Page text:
Personal Journey, Part 2
Luann: Talking to people who understood me but didn't judge me - and hearing how they handled their own problems - helped me set my priorities. And Jennifer helped me realize that it's impossible for any person to do everything perfectly.
Learning to delegate was the first step toward getting organized and feeling better. I have a 21-year-old daughter from my first marriage. For the past 14 years, I've been married to a wonderful man named John. Four years ago John and I adopted a little girl, Madeline, when she was just two days old. Like most moms, I spend a lot of time cooking, cleaning, and organizing. But hard as I tried, I never quite got the hang of doing those things well. So I spent my days feeling overwhelmed and resentful.
Part of the problem was that I never asked John to help with child care and chores. Now when I need his help, I'm not afraid to ask for it. Now John gives Maddie her evening bath. He also feeds our three cats and cockatiel, and unloads the dishwasher each morning. That's a chore I always dreaded.
I've even given Maddie responsibility. Somehow it had never occurred to me that a 4-year-old could dress herself. But Maddie can - and that saves me 30 minutes every morning. She may come to breakfast looking like a peacock, but she's proud of dressing herself.
Jennifer: People with ADD often struggle needlessly because they haven't learned how to plan their days. That was certainly the case with Luann. Her days were busy, but she never set aside time to plot out exactly what she needed to do. She just charged blindly ahead. Now Luann sets aside 15 minutes every morning to identify her goals for the day - and plan how to accomplish them.
Luann: I've learned that ADD is a lot like alcohol addiction: Both are lifelong conditions. The temptation to drink will always be there, and ADD doesn't go away because you take a pill or get therapy.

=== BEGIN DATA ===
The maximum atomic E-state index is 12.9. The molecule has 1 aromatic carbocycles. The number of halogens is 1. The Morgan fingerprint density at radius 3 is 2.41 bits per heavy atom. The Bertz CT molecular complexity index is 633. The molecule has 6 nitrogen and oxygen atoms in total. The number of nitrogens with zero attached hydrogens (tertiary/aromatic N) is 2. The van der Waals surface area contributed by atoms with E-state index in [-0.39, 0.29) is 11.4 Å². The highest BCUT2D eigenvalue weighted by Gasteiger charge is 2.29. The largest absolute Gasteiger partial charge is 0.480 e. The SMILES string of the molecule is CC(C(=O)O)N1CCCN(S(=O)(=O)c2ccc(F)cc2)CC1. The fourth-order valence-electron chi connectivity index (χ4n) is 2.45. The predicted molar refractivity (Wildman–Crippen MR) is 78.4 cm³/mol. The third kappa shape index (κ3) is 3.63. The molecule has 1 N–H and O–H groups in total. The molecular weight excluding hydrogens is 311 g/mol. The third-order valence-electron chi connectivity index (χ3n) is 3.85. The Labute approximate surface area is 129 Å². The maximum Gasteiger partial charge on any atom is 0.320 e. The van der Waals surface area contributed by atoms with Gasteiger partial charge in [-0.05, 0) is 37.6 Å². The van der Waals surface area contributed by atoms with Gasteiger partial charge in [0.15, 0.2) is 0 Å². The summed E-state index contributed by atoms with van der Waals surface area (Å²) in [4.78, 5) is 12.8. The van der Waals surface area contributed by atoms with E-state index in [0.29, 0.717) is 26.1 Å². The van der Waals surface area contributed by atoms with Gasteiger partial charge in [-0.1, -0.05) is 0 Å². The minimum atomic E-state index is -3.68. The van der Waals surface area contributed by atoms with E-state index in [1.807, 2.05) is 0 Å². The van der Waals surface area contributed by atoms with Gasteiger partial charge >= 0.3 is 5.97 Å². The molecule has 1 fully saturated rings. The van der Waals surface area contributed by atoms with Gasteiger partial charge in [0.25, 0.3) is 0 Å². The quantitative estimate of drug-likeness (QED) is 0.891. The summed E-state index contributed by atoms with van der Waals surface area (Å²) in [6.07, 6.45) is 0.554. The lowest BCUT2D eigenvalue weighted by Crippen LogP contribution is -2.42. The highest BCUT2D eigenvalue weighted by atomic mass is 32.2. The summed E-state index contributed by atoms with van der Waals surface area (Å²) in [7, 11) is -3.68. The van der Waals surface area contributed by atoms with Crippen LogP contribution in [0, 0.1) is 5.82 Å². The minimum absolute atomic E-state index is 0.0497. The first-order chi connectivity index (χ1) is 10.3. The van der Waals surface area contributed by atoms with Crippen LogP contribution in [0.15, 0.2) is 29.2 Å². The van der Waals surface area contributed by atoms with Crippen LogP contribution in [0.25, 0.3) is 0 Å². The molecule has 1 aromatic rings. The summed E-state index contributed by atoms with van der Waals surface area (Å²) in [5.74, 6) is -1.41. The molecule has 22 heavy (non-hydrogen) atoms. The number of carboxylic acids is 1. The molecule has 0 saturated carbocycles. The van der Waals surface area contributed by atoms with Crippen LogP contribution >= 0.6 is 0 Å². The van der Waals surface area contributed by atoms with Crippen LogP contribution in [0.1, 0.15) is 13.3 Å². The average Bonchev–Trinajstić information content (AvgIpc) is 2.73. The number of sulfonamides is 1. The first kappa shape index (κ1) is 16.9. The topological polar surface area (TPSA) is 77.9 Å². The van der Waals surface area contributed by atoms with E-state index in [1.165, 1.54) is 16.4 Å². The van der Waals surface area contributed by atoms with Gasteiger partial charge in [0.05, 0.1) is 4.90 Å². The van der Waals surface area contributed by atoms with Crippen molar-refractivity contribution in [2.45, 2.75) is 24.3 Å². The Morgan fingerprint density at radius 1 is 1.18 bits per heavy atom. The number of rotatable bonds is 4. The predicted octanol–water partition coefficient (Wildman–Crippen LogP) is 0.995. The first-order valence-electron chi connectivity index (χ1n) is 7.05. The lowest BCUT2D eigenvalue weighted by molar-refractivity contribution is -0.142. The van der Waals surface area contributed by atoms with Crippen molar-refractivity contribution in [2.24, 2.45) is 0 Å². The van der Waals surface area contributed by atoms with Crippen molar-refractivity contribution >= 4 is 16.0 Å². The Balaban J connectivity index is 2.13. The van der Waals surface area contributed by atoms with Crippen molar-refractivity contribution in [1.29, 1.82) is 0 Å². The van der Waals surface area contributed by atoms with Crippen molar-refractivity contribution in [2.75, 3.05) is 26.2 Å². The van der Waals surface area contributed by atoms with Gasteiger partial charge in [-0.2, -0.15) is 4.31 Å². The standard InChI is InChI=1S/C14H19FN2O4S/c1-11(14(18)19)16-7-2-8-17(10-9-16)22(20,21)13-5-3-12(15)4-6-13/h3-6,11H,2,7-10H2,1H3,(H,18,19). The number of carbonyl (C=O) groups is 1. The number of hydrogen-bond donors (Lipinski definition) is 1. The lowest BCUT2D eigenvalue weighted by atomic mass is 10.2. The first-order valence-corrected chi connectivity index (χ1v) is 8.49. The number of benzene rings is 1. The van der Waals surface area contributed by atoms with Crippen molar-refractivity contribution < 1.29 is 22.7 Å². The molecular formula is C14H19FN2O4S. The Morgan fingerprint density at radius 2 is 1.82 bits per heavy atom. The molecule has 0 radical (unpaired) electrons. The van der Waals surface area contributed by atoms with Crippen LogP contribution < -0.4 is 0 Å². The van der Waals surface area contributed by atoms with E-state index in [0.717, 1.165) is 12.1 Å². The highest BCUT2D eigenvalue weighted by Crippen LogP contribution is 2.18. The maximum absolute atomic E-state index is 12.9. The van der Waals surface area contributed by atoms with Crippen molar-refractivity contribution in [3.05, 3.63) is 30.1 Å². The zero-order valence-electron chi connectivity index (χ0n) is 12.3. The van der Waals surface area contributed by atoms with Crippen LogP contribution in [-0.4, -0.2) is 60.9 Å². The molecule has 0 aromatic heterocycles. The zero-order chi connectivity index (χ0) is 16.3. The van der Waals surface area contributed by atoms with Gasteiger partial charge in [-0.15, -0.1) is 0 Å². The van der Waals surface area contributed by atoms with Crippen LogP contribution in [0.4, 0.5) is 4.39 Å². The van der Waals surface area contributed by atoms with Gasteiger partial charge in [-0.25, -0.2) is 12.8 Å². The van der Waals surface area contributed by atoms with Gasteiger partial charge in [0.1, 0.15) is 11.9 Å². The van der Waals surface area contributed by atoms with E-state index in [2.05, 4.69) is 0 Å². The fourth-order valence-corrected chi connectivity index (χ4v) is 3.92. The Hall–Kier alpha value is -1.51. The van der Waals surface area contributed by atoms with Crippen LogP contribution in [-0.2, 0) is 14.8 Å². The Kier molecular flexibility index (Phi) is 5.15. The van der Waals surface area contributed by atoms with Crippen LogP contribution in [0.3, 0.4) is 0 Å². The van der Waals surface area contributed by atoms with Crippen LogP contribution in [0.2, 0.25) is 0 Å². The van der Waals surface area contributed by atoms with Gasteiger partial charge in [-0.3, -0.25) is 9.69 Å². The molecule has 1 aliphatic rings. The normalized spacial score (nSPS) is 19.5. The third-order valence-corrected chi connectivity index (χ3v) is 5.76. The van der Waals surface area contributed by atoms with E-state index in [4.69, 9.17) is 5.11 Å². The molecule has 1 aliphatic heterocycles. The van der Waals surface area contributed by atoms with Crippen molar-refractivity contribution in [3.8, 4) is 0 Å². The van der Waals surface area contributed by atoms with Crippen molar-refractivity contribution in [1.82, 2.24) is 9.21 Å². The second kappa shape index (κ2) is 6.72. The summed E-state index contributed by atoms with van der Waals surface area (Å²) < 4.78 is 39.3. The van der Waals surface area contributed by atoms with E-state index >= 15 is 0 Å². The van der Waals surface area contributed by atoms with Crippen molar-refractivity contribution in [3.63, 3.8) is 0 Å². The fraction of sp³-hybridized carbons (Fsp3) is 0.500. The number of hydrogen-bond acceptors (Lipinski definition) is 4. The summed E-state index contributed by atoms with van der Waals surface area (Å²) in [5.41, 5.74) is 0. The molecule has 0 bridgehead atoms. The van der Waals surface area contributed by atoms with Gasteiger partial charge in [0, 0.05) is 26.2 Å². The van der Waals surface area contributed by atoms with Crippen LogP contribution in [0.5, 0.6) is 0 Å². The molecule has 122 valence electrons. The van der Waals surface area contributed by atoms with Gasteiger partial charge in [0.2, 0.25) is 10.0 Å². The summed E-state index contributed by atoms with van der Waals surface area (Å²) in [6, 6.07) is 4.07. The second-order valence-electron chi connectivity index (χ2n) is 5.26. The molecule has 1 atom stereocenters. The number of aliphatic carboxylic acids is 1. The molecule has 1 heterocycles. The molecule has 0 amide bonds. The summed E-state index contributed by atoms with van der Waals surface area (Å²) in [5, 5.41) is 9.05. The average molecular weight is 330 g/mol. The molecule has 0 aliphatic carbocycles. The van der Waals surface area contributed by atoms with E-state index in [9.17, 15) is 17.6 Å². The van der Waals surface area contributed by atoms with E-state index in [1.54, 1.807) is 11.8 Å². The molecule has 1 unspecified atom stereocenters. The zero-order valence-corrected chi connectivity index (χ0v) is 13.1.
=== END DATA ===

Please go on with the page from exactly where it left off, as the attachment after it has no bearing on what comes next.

Jennifer showed me how taking better care of myself could help me manage despite ADD. Now I meditate and do yoga. I eat better. I've become more spiritual. Belief in a higher power has given me greater confidence. And now that I've finally stopped smoking - something I could never have done before being treated for ADD - I really enjoy exercising. I'm going to learn to golf and to ski.
My marriage to John was always good, and it's gotten even better since I went through coaching. My husband and I talk a lot more now, and there's greater intimacy. Looking back, I think I was so busy berating myself that I had neither the time nor the energy to enjoy marriage. You know what they say: If you don't love yourself, you can't love anyone else. That was certainly true for me.
I've also seen an improvement in my relationship with Maddie. John had to work late recently, so Maddie and I threw a girls-only party. We cooked fish sticks and French fries and ate picnic-style on my bed. We made butterflies out of paper scraps, watched DVDs, and played Candyland about a hundred times. The old Luann would have been bored silly by the whole thing, not to mention annoyed by the fish-stick crumbs on the bed. But the new, improved Luann keeps that night as a favorite memory.
I can't believe that it took so long to figure out my life. But I don't regret being diagnosed so late. I couldn't have dealt with ADD a decade or two ago. Now I see my diagnosis as a gift. I don't worry about everything, at least not all at once. I take one day at a time.
My life is not perfect. Before I started with coaching, I almost started drinking again. It scares me to think about that. And I'm still not as close as I'd like to be with my older daughter, who was scarred by having an alcoholic mom. But if I keep growing and reaching out to her, and to other people, I know my life will get even better.
This article comes from the June-July 2005 Issue of ADDitude.